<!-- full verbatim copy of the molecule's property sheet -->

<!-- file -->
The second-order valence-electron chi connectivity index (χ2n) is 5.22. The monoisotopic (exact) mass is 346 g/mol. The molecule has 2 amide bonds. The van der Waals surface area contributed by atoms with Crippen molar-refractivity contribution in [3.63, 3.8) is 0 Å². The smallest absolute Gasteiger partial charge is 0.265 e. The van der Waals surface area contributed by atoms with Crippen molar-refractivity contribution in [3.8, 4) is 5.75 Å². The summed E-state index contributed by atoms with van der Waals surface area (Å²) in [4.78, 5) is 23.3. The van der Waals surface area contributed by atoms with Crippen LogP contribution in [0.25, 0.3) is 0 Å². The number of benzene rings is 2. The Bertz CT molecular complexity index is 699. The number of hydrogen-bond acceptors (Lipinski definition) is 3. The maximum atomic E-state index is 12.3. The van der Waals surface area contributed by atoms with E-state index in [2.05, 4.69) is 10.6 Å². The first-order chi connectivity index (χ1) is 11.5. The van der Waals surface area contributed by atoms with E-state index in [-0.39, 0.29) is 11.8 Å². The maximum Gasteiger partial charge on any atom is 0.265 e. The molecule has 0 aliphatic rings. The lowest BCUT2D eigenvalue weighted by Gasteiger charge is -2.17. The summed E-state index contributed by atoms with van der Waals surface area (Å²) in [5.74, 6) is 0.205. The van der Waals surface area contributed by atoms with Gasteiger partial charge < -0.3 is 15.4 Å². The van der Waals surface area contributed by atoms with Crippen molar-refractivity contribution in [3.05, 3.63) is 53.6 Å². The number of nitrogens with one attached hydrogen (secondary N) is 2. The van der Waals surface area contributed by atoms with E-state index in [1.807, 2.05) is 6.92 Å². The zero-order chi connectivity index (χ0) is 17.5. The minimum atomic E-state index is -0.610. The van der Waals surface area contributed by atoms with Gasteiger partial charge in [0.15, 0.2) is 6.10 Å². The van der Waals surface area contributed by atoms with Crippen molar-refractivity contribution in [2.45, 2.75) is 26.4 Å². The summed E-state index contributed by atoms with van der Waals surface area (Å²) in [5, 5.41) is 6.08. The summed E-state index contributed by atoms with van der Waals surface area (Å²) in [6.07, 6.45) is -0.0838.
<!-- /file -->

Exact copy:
The second-order valence-electron chi connectivity index (χ2n) is 5.22. The monoisotopic (exact) mass is 346 g/mol. The molecule has 2 amide bonds. The van der Waals surface area contributed by atoms with Crippen molar-refractivity contribution in [3.63, 3.8) is 0 Å². The smallest absolute Gasteiger partial charge is 0.265 e. The van der Waals surface area contributed by atoms with Crippen molar-refractivity contribution in [3.8, 4) is 5.75 Å². The summed E-state index contributed by atoms with van der Waals surface area (Å²) in [4.78, 5) is 23.3. The van der Waals surface area contributed by atoms with Crippen LogP contribution in [0.25, 0.3) is 0 Å². The number of benzene rings is 2. The Bertz CT molecular complexity index is 699. The number of hydrogen-bond acceptors (Lipinski definition) is 3. The maximum atomic E-state index is 12.3. The van der Waals surface area contributed by atoms with E-state index in [2.05, 4.69) is 10.6 Å². The first-order chi connectivity index (χ1) is 11.5. The van der Waals surface area contributed by atoms with E-state index in [-0.39, 0.29) is 11.8 Å². The maximum Gasteiger partial charge on any atom is 0.265 e. The molecule has 0 aliphatic rings. The lowest BCUT2D eigenvalue weighted by Gasteiger charge is -2.17. The summed E-state index contributed by atoms with van der Waals surface area (Å²) in [5.74, 6) is 0.205. The van der Waals surface area contributed by atoms with Gasteiger partial charge < -0.3 is 15.4 Å². The van der Waals surface area contributed by atoms with Crippen molar-refractivity contribution in [3.05, 3.63) is 53.6 Å². The number of nitrogens with one attached hydrogen (secondary N) is 2. The van der Waals surface area contributed by atoms with E-state index in [1.807, 2.05) is 6.92 Å². The zero-order chi connectivity index (χ0) is 17.5. The minimum atomic E-state index is -0.610. The van der Waals surface area contributed by atoms with Gasteiger partial charge in [0.15, 0.2) is 6.10 Å². The van der Waals surface area contributed by atoms with Crippen molar-refractivity contribution in [2.45, 2.75) is 26.4 Å². The summed E-state index contributed by atoms with van der Waals surface area (Å²) in [5, 5.41) is 6.08. The summed E-state index contributed by atoms with van der Waals surface area (Å²) in [6.07, 6.45) is -0.0838.